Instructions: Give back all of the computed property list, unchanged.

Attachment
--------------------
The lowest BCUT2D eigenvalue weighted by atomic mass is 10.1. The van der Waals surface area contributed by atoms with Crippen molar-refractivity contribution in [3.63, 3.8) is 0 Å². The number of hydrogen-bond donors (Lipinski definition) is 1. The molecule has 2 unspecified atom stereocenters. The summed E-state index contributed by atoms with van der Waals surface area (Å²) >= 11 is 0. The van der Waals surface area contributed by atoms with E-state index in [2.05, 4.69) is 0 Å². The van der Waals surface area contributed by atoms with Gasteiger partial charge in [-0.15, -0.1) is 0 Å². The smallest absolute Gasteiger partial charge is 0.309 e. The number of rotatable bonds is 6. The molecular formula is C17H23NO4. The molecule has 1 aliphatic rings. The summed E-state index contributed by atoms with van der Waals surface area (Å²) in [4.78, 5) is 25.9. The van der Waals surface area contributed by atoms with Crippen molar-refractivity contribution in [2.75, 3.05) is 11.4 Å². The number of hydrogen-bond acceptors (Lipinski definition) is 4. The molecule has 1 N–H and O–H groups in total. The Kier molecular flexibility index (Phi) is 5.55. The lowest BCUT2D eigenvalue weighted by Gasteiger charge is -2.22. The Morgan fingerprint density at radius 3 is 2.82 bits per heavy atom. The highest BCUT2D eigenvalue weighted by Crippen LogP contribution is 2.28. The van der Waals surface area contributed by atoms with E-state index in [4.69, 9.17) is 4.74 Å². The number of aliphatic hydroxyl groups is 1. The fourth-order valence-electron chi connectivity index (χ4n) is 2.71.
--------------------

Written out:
The lowest BCUT2D eigenvalue weighted by atomic mass is 10.1. The van der Waals surface area contributed by atoms with Crippen molar-refractivity contribution in [3.63, 3.8) is 0 Å². The number of hydrogen-bond donors (Lipinski definition) is 1. The molecule has 2 unspecified atom stereocenters. The summed E-state index contributed by atoms with van der Waals surface area (Å²) >= 11 is 0. The van der Waals surface area contributed by atoms with E-state index in [2.05, 4.69) is 0 Å². The van der Waals surface area contributed by atoms with Gasteiger partial charge in [-0.15, -0.1) is 0 Å². The smallest absolute Gasteiger partial charge is 0.309 e. The number of rotatable bonds is 6. The molecular formula is C17H23NO4. The molecule has 1 aliphatic rings. The summed E-state index contributed by atoms with van der Waals surface area (Å²) in [4.78, 5) is 25.9. The van der Waals surface area contributed by atoms with Crippen molar-refractivity contribution in [2.75, 3.05) is 11.4 Å². The number of hydrogen-bond acceptors (Lipinski definition) is 4. The molecule has 1 N–H and O–H groups in total. The Kier molecular flexibility index (Phi) is 5.55. The lowest BCUT2D eigenvalue weighted by Gasteiger charge is -2.22. The Morgan fingerprint density at radius 3 is 2.82 bits per heavy atom. The highest BCUT2D eigenvalue weighted by Crippen LogP contribution is 2.28. The van der Waals surface area contributed by atoms with E-state index in [4.69, 9.17) is 4.74 Å². The number of aliphatic hydroxyl groups is 1. The fourth-order valence-electron chi connectivity index (χ4n) is 2.71.